WASHINGTON, D.C. Dec. 22nd, 2010 – Earlier this week, the Federal Communications Commission (FCC) adopted rules dealing with the issue of “net neutrality.” The following statement should be attributed to the Hispanic Technology and Telecommunications Partnership (HTTP):
The Hispanic Technology and Telecommunications Partnership (HTTP) recognizes and appreciates the FCC’s efforts to develop its proposed Network Neutrality regulations. HTTP and its members are pleased that our concerns have been considered in the further development of the Commission’s regulations.
Many concerns and questions are to be answered in the details of the order – which has yet to be released – particularly regarding the effects of new rules on the growing Hispanic community and other underserved communities that have been on the wrong side of the digital divide for so many years.
“We are hopeful that HTTP and the Hispanic organizations which are HTTP’s members will – with the release of the new regulations – be able to review the order in more detail and thereafter get on to the business of working with the Commission on expanding access, increasing affordability, and maximizing the potential of broadband Internet service. We stand ready to work with our members, the Commission, and the new Congress in the coming months to accomplish the yet to be realized goal of ensuring access to broadband service for all Americans,” said Jason Llorenz, Esq., HTTP Executive Director.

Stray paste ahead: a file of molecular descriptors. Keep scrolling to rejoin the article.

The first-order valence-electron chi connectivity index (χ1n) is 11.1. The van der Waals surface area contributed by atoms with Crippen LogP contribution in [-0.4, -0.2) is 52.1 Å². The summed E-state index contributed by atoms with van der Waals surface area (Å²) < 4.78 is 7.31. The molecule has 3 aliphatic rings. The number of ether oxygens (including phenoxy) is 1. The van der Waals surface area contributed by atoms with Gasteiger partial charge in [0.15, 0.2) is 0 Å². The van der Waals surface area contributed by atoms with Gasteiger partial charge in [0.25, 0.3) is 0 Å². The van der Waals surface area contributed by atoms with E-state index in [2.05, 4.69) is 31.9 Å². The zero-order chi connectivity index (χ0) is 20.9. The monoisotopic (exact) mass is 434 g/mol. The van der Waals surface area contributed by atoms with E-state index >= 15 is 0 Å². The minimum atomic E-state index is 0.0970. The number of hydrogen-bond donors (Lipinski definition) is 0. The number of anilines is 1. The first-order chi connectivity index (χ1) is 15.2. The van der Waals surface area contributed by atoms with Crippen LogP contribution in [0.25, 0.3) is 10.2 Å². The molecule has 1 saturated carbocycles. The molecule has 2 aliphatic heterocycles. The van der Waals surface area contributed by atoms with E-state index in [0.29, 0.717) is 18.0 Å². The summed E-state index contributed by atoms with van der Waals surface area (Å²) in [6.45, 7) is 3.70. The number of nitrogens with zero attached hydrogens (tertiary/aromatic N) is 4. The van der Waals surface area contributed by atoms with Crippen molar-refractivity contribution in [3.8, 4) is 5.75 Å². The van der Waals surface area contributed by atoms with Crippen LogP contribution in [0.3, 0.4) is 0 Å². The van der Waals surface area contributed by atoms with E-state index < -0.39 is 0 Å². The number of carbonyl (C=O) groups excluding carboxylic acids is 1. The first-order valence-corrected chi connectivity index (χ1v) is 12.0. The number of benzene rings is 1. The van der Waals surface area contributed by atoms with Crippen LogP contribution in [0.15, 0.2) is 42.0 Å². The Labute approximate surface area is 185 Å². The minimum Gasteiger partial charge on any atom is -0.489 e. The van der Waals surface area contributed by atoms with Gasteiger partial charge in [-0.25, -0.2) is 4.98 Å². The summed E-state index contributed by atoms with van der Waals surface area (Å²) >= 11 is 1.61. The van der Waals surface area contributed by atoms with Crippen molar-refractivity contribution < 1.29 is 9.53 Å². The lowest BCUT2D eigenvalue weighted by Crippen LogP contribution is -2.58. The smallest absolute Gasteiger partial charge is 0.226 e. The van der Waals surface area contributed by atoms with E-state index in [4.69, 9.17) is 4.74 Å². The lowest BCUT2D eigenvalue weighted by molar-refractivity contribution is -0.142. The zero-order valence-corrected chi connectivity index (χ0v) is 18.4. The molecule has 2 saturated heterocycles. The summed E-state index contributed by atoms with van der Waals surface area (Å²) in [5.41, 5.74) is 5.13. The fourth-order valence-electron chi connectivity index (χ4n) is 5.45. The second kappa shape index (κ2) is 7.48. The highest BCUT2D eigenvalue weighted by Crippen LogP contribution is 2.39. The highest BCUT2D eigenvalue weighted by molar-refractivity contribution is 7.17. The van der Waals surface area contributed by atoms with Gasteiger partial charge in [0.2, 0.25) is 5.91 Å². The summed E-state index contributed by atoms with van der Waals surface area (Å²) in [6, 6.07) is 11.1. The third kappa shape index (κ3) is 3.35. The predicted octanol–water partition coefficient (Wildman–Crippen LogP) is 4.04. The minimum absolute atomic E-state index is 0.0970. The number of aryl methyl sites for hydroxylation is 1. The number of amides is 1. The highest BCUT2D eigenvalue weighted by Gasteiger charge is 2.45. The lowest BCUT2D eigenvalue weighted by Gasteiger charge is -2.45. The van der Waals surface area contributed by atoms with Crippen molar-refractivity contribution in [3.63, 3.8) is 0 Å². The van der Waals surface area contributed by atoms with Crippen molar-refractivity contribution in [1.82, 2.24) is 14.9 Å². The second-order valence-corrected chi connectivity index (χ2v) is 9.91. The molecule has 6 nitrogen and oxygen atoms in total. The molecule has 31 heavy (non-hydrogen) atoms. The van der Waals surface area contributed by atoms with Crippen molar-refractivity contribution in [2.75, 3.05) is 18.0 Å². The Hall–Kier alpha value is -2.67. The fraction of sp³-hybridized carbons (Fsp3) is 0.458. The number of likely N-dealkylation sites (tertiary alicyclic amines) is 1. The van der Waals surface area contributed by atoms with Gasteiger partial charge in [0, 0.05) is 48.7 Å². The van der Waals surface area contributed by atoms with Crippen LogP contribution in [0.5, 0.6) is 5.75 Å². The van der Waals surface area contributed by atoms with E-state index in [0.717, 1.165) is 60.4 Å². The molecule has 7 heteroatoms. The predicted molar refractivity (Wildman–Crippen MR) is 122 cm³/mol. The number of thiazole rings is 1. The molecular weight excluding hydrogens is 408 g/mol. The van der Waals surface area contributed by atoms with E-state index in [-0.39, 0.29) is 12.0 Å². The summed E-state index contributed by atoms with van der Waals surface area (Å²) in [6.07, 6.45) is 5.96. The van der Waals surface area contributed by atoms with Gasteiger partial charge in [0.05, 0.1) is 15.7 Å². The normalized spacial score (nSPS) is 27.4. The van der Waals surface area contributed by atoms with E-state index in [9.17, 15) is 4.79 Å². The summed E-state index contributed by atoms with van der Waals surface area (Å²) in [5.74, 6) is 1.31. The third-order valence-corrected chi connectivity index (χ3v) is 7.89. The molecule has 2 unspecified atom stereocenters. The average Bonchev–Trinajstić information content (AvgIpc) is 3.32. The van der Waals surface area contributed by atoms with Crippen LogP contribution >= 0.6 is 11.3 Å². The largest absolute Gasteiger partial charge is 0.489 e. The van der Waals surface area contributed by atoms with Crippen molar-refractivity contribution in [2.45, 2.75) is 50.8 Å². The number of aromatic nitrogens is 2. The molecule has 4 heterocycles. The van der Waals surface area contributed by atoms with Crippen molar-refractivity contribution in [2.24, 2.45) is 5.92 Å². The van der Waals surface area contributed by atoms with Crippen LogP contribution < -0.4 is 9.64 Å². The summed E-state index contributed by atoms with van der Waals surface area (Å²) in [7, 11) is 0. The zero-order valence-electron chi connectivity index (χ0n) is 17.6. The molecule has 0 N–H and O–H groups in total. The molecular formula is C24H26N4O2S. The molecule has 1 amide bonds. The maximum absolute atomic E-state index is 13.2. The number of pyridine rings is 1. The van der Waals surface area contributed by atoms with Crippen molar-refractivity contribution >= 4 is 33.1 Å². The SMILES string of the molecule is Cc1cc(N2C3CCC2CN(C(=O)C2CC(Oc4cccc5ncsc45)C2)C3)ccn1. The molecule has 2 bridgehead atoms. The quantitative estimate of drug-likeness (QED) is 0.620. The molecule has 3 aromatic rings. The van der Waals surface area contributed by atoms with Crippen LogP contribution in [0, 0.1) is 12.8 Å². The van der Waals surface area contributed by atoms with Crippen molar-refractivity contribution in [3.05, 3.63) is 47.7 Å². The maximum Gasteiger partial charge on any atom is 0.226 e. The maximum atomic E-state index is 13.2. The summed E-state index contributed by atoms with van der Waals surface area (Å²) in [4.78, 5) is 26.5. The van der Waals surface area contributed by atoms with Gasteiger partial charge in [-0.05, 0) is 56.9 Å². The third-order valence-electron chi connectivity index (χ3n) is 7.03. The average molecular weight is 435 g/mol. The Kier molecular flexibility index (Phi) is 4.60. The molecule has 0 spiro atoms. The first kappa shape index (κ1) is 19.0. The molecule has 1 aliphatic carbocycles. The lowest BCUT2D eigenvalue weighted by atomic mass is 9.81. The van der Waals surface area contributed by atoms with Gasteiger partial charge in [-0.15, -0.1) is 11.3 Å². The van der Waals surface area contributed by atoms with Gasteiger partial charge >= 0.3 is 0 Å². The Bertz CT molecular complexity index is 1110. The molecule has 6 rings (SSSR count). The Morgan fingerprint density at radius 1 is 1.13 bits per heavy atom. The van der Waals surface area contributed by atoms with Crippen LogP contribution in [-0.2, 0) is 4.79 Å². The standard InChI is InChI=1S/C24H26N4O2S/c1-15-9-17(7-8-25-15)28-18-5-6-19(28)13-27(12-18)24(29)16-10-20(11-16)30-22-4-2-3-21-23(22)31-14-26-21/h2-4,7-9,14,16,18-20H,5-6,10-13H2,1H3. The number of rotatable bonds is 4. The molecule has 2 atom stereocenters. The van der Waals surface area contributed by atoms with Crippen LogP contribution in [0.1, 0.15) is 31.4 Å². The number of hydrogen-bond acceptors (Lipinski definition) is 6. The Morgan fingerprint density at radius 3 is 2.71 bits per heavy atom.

“The product of this work is an Order that is seemingly grounded on conciliation,” said Javier Palomarez, President and CEO of the U.S. Hispanic Chamber of Commerce. This is an issue with many different viewpoints and we commend the Chairman for crafting a solution with the input of key stakeholders. We are optimistic that these efforts will help underserved communities and emerging small and Hispanic-owned businesses benefit from broadband technology.”
“We look forward to fully understanding how the new rules and the details of the FCC’s order will impact efforts to connect more Latinos to broadband technology, including life-saving telemedicine applications,” said Lillian Rodriguez Lopez, President of the Hispanic Federation and Chair, NHLA. “Making these services more accessible to underserved communities is our joint goal, and the way in which any rules will be judged.”
“HTTP’s members look forward to carefully reviewing the forthcoming Order in the days and weeks to come, and continuing to work with all stakeholders to ensure that the deployment and adoption of affordable broadband and closing the digital divide remain key priorities,” said Gus West, Co-Chair, HTTP.
ABOUT HTTP: The Hispanic Technology and Telecommunications Partnership (HTTP) is a coalition of national Hispanic organizations working to increase awareness of the impact of technology and telecommunications policy on the U.S. Hispanic community. For additional information, visit http://www.httponline.org/.
Xinomara Velaquez Yehuda
The Hispanic Institute